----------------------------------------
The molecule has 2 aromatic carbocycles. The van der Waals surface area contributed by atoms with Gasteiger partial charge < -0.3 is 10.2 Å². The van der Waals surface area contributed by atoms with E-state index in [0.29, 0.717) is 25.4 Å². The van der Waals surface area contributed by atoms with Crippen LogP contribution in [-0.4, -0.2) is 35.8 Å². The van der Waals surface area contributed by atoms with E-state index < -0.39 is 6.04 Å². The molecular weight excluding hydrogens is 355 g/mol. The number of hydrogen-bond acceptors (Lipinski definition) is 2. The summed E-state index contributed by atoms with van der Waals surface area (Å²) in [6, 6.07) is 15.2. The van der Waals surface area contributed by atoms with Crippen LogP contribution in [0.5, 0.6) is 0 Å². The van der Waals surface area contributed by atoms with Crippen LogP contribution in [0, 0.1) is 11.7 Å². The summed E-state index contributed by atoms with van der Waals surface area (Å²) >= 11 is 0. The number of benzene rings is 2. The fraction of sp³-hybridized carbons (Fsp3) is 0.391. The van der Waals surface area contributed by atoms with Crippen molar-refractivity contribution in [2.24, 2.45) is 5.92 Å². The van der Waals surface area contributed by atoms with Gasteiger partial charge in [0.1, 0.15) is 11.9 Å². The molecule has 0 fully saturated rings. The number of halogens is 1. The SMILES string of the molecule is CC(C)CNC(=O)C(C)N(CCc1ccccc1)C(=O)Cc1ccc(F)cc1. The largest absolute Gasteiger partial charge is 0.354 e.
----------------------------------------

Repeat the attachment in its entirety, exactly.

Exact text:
The molecule has 2 aromatic carbocycles. The van der Waals surface area contributed by atoms with Gasteiger partial charge < -0.3 is 10.2 Å². The van der Waals surface area contributed by atoms with E-state index in [0.29, 0.717) is 25.4 Å². The van der Waals surface area contributed by atoms with Crippen LogP contribution in [-0.4, -0.2) is 35.8 Å². The van der Waals surface area contributed by atoms with E-state index < -0.39 is 6.04 Å². The molecular weight excluding hydrogens is 355 g/mol. The number of hydrogen-bond acceptors (Lipinski definition) is 2. The summed E-state index contributed by atoms with van der Waals surface area (Å²) in [6, 6.07) is 15.2. The van der Waals surface area contributed by atoms with Crippen LogP contribution in [0.5, 0.6) is 0 Å². The van der Waals surface area contributed by atoms with Crippen LogP contribution in [0, 0.1) is 11.7 Å². The summed E-state index contributed by atoms with van der Waals surface area (Å²) >= 11 is 0. The number of benzene rings is 2. The fraction of sp³-hybridized carbons (Fsp3) is 0.391. The van der Waals surface area contributed by atoms with Crippen molar-refractivity contribution in [2.24, 2.45) is 5.92 Å². The van der Waals surface area contributed by atoms with Gasteiger partial charge in [0.1, 0.15) is 11.9 Å². The molecule has 0 fully saturated rings. The number of halogens is 1. The SMILES string of the molecule is CC(C)CNC(=O)C(C)N(CCc1ccccc1)C(=O)Cc1ccc(F)cc1. The largest absolute Gasteiger partial charge is 0.354 e.